Wally's comments on life, on music, on pianos, on church, on the Bible, on Palm Beach County, politics, and whatever else pops into his head.

Sunday, March 12, 2006


Have you ever thought about what makes for an interesting sermon, or for a boring sermon? I have sat through hundreds of sermons in my 60 years of life. Some were quite interesting, challenging, and even entertaining. Others, while evident that the preacher had done some preparation, didn't seem to do anything for me, or for anyone else in the congregation either, even though they might have seemed to be interested and acted polite by not sleeping, or by trying to take notes.

When my first wife taught public speaking at a bible institute, one of the things she tried to teach her students was the importance of using a pertinent illustration to make the point interesting and memorable. I'll deal with this point later.

Of course there are many other factors which affect the quality of a sermon. One is the clarity of the speaker's voice - can he be heard and understood? I attended a church for several years where the pastor had interesting content in his sermons. They always seemed timely and definitely biblically based. I usually left feeling edified spiritually. He would get emotional sometimes and raised his voice volume when he made a point. He would also use interesting illustrations. However, he had sort of a slurred, mushy speech. I'm sure he sounded fine to people from his section of his country, but to others it must have been somewhat bothersome. At least it was to me.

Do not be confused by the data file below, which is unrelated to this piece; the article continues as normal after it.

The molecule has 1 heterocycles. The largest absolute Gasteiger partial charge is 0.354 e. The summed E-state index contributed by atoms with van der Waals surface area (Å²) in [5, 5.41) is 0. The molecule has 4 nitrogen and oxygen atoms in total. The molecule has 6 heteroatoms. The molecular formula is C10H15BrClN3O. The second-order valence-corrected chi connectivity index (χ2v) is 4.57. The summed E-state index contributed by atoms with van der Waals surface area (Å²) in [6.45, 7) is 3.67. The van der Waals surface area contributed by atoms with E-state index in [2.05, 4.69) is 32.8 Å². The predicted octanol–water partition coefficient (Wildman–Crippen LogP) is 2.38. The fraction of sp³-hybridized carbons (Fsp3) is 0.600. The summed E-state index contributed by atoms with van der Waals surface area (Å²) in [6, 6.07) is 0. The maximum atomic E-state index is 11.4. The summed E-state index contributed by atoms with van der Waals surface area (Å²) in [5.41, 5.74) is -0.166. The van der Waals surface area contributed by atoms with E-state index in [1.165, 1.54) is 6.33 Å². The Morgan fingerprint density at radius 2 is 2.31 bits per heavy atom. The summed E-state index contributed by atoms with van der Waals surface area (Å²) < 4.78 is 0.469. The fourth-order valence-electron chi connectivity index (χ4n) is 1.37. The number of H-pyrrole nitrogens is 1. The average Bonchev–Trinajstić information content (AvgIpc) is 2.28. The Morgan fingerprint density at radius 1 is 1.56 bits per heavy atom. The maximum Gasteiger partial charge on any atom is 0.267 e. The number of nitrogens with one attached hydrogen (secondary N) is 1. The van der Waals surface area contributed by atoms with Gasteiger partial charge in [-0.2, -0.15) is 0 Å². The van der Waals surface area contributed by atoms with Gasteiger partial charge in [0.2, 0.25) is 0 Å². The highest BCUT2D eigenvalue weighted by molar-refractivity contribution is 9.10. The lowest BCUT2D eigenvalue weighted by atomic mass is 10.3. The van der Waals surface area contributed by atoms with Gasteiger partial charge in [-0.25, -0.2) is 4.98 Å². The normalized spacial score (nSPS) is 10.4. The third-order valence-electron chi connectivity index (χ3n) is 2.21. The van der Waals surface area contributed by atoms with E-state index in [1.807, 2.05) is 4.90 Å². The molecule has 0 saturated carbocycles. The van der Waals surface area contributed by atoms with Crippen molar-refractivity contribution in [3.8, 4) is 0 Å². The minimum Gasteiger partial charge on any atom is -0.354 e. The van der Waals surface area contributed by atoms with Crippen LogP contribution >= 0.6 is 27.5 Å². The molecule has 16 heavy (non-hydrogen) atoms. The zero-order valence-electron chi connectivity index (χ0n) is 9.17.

Another pastor I know evidently spends much time preparing his sermons to have good content. What he does is prepare a lesson so long and detailed that, even though it would be great as a chapter in a book, it's not very good as a sermon. There are too many things to remember and not any real point to try to put into practice the following week. The sermon, since it so long and complicated, is mostly read and seldom has any interesting illustrations to make it come alive.

Another pastor I hear occasionally at a very large church has very interesting and memorable sermons. He flashes outline points on the screen and encourages us to jot down key points on our sermon notes page. Some other preachers I have seen use similar formats, but sometimes have the sermon so simplified that it is almost an insult to the listener's intelligence. He, of course, has to know his intended audience and prepare accordingly. I was just a visitor.

Well, back to my original point. A few years ago I came up with a chart which I called THE HIERARCHY OF ILLUSTRATIONS. It can be a helpful tool in preparing a sermon or talk of any kind. There is a link to it on the right side under the LINKS heading.


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